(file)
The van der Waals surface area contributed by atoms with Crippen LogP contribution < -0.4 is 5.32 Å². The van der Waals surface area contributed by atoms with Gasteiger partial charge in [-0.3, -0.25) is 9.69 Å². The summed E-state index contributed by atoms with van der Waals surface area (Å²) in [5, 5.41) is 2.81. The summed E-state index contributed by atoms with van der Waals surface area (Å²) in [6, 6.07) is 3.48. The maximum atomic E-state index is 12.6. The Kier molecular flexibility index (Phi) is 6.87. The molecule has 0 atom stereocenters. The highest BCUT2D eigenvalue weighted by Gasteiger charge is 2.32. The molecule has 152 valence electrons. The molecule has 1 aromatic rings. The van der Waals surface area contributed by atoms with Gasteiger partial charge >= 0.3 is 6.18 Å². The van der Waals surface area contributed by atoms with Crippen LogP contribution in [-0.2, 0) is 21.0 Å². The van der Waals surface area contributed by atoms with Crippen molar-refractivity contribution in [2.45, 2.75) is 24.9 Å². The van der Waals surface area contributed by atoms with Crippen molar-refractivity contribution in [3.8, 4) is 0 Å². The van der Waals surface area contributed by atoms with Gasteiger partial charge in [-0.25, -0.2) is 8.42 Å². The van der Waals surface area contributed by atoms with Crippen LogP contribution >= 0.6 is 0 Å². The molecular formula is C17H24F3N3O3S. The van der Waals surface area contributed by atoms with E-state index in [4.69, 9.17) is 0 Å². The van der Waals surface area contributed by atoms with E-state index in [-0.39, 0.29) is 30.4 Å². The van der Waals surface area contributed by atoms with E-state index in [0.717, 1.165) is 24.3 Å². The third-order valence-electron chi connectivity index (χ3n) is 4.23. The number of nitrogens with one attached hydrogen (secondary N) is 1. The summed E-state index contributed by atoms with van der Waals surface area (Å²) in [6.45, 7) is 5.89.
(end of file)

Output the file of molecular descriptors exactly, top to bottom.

The van der Waals surface area contributed by atoms with Crippen LogP contribution < -0.4 is 5.32 Å². The van der Waals surface area contributed by atoms with Gasteiger partial charge in [-0.3, -0.25) is 9.69 Å². The summed E-state index contributed by atoms with van der Waals surface area (Å²) in [5, 5.41) is 2.81. The summed E-state index contributed by atoms with van der Waals surface area (Å²) in [6, 6.07) is 3.48. The maximum atomic E-state index is 12.6. The Kier molecular flexibility index (Phi) is 6.87. The molecule has 0 atom stereocenters. The highest BCUT2D eigenvalue weighted by Gasteiger charge is 2.32. The molecule has 152 valence electrons. The molecule has 1 aromatic rings. The van der Waals surface area contributed by atoms with Gasteiger partial charge >= 0.3 is 6.18 Å². The van der Waals surface area contributed by atoms with Crippen LogP contribution in [-0.2, 0) is 21.0 Å². The van der Waals surface area contributed by atoms with Crippen molar-refractivity contribution in [2.45, 2.75) is 24.9 Å². The van der Waals surface area contributed by atoms with Crippen molar-refractivity contribution in [3.8, 4) is 0 Å². The van der Waals surface area contributed by atoms with Gasteiger partial charge in [-0.25, -0.2) is 8.42 Å². The van der Waals surface area contributed by atoms with Crippen LogP contribution >= 0.6 is 0 Å². The molecular formula is C17H24F3N3O3S. The van der Waals surface area contributed by atoms with E-state index in [4.69, 9.17) is 0 Å². The van der Waals surface area contributed by atoms with E-state index in [-0.39, 0.29) is 30.4 Å². The van der Waals surface area contributed by atoms with E-state index in [0.717, 1.165) is 24.3 Å². The third-order valence-electron chi connectivity index (χ3n) is 4.23. The number of nitrogens with one attached hydrogen (secondary N) is 1. The summed E-state index contributed by atoms with van der Waals surface area (Å²) in [6.45, 7) is 5.89.